Soiree's Ask the Expert with Cardiologist, Dr. Douglas Borg
Why is heart disease so prevalent?
Clearly genetic makeup plays a role. In clinical practice, we don’t yet have ways to test genetic risk. However, many risk factors increase the likelihood of coronary atherosclerosis and heart attack.
Risk factors include: high blood pressure, high cholesterol, diabetes, smoking and obesity.
Unfortunately, the prevalence of these risks is exponentially increasing in our country, which in turn is leading to more heart disease, particularly for people in their 30s and 40s. Prevention is certainly achievable, but there are barriers. It surprises many, but blood pressure, high cholesterol and even early diabetes do not necessarily cause noticeable symptoms. Workplace health fairs or routine doctor’s visits are the best ways to identify these developing problems.
What are your top tips for a healthy heart lifelong?
Cigarette smoking is Enemy No. 1 of heart disease. This epidemic causes more premature heart disease and cardiac-related death than anything else.
Another equally important tip is to develop healthy eating and exercise habits. Long-term heart health is especially tied to the ability to exercise in women. Once women become sedentary, heart health tends to decline. That after-dinner walk when the weather starts to cool is an excellent opportunity!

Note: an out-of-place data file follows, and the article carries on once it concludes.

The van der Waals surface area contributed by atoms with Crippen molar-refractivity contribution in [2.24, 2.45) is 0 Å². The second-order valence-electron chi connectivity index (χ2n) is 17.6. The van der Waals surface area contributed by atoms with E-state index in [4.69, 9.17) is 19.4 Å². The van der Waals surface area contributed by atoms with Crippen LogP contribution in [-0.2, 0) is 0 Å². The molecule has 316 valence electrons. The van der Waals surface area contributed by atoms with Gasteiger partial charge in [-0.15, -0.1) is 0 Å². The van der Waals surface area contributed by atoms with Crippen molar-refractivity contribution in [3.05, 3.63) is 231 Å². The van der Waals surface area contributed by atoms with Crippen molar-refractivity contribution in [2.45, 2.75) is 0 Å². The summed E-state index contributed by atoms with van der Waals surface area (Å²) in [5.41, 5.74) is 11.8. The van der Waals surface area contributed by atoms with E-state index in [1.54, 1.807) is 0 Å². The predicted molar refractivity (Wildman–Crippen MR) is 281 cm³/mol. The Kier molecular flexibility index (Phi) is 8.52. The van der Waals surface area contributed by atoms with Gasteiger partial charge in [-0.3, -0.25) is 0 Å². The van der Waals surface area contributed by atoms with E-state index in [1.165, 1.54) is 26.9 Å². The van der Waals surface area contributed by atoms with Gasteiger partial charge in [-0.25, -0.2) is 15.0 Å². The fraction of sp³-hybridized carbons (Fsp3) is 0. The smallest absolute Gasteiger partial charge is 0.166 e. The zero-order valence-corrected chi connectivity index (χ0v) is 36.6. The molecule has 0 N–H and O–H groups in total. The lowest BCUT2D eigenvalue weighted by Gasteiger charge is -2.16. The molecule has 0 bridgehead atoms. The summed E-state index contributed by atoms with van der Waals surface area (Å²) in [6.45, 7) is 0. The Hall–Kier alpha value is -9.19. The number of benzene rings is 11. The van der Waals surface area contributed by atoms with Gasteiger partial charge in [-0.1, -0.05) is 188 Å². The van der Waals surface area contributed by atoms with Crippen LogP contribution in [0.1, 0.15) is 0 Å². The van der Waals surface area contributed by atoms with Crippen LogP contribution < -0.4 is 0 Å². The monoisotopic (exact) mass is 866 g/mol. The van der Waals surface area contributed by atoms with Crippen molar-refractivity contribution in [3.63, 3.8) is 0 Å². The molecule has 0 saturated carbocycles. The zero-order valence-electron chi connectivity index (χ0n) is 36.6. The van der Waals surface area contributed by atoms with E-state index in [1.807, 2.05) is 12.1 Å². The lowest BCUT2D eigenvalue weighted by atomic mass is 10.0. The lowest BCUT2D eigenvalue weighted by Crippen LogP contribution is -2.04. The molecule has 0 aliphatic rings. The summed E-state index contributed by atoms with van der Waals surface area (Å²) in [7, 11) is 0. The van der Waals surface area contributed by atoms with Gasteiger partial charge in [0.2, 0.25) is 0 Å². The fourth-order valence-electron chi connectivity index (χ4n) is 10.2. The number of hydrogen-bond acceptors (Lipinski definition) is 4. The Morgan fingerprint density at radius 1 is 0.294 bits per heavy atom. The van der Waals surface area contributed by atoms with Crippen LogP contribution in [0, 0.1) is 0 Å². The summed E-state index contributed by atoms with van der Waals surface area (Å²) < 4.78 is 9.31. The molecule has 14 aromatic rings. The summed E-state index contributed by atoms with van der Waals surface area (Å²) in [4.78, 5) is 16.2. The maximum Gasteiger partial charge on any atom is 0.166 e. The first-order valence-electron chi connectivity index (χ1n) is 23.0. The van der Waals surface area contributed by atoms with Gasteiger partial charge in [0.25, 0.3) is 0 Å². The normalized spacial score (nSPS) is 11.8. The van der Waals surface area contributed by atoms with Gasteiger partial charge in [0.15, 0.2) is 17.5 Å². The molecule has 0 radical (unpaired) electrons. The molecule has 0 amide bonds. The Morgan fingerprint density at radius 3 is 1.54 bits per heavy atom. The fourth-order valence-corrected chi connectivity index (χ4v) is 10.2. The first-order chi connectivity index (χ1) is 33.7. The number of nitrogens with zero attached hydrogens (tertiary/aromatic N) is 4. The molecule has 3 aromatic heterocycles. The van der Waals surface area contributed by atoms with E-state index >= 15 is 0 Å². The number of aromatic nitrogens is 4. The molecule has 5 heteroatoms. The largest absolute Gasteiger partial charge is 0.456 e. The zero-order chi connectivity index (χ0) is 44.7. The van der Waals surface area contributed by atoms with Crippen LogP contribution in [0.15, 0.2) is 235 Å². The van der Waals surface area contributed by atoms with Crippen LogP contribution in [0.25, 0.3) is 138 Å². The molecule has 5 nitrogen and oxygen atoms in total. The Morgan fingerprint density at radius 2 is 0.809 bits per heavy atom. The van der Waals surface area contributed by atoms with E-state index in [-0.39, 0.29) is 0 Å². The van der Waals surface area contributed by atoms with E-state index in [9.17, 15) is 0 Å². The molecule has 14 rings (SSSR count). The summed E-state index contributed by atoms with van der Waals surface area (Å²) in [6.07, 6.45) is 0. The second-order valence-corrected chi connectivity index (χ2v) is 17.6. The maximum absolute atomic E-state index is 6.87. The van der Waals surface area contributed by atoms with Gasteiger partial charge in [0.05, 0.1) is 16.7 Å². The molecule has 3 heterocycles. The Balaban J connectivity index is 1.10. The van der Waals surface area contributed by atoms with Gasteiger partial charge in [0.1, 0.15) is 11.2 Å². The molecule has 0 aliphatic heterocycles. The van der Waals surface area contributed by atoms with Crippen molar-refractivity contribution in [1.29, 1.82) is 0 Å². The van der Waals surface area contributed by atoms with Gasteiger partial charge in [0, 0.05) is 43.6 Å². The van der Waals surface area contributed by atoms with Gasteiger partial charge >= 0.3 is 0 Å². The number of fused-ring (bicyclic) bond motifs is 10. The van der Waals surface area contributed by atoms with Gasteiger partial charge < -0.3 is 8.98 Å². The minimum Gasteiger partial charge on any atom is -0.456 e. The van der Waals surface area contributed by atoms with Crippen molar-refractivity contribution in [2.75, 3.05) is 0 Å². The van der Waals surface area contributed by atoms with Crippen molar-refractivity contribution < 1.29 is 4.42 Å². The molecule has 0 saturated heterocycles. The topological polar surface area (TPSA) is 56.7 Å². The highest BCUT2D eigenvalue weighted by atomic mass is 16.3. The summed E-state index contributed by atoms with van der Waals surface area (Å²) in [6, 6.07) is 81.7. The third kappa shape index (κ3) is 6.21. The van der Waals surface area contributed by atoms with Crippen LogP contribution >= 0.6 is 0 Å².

Lastly, even though it’s summertime and picnics are the norm, watching salt and sodium intake is especially important. Excess sodium contributes to high blood pressure and heart failure.
What tips/advice would you like to give to the general public?
1. Check your blood pressure at one of the free BP machines at your local pharmacy. If the systolic (top number) is greater than 140 consistently, you need further evaluation.
2. If you are over 40, check your cholesterol. Take advantage of workplace health fairs that will do this for free.
3. For the love of all things holy, kick the cigarettes to the curb.
4. Get at least 30 minutes of exercise per day. Chasing kids/grandkids and most workplace activities unfortunately don’t count.